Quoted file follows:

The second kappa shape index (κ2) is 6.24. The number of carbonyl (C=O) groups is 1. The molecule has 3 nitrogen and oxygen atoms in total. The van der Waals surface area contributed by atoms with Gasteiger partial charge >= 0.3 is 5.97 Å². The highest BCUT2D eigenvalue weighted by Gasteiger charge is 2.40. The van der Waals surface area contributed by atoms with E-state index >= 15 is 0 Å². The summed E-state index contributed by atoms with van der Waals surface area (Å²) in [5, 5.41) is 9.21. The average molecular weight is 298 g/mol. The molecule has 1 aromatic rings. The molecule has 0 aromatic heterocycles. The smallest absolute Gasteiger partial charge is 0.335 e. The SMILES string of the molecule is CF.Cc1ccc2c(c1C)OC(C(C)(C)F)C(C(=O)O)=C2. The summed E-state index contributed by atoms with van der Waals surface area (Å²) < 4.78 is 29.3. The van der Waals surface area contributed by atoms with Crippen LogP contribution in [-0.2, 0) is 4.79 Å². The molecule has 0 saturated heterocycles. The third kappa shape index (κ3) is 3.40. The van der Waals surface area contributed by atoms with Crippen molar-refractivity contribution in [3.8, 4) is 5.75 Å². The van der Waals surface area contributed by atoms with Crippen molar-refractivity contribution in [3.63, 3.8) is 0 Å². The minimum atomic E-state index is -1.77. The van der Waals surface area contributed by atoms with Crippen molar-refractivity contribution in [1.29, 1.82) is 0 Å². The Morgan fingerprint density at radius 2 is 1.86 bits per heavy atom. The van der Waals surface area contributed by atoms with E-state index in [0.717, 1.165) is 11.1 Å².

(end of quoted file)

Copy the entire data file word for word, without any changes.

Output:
The second kappa shape index (κ2) is 6.24. The number of carbonyl (C=O) groups is 1. The molecule has 3 nitrogen and oxygen atoms in total. The van der Waals surface area contributed by atoms with Gasteiger partial charge >= 0.3 is 5.97 Å². The highest BCUT2D eigenvalue weighted by Gasteiger charge is 2.40. The van der Waals surface area contributed by atoms with E-state index >= 15 is 0 Å². The summed E-state index contributed by atoms with van der Waals surface area (Å²) in [5, 5.41) is 9.21. The average molecular weight is 298 g/mol. The molecule has 1 aromatic rings. The molecule has 0 aromatic heterocycles. The smallest absolute Gasteiger partial charge is 0.335 e. The SMILES string of the molecule is CF.Cc1ccc2c(c1C)OC(C(C)(C)F)C(C(=O)O)=C2. The summed E-state index contributed by atoms with van der Waals surface area (Å²) < 4.78 is 29.3. The van der Waals surface area contributed by atoms with Crippen LogP contribution in [-0.2, 0) is 4.79 Å². The molecule has 0 saturated heterocycles. The third kappa shape index (κ3) is 3.40. The van der Waals surface area contributed by atoms with Crippen molar-refractivity contribution in [3.8, 4) is 5.75 Å². The van der Waals surface area contributed by atoms with Crippen molar-refractivity contribution in [3.63, 3.8) is 0 Å². The minimum atomic E-state index is -1.77. The van der Waals surface area contributed by atoms with Crippen molar-refractivity contribution in [1.29, 1.82) is 0 Å². The Morgan fingerprint density at radius 2 is 1.86 bits per heavy atom. The van der Waals surface area contributed by atoms with E-state index in [0.717, 1.165) is 11.1 Å².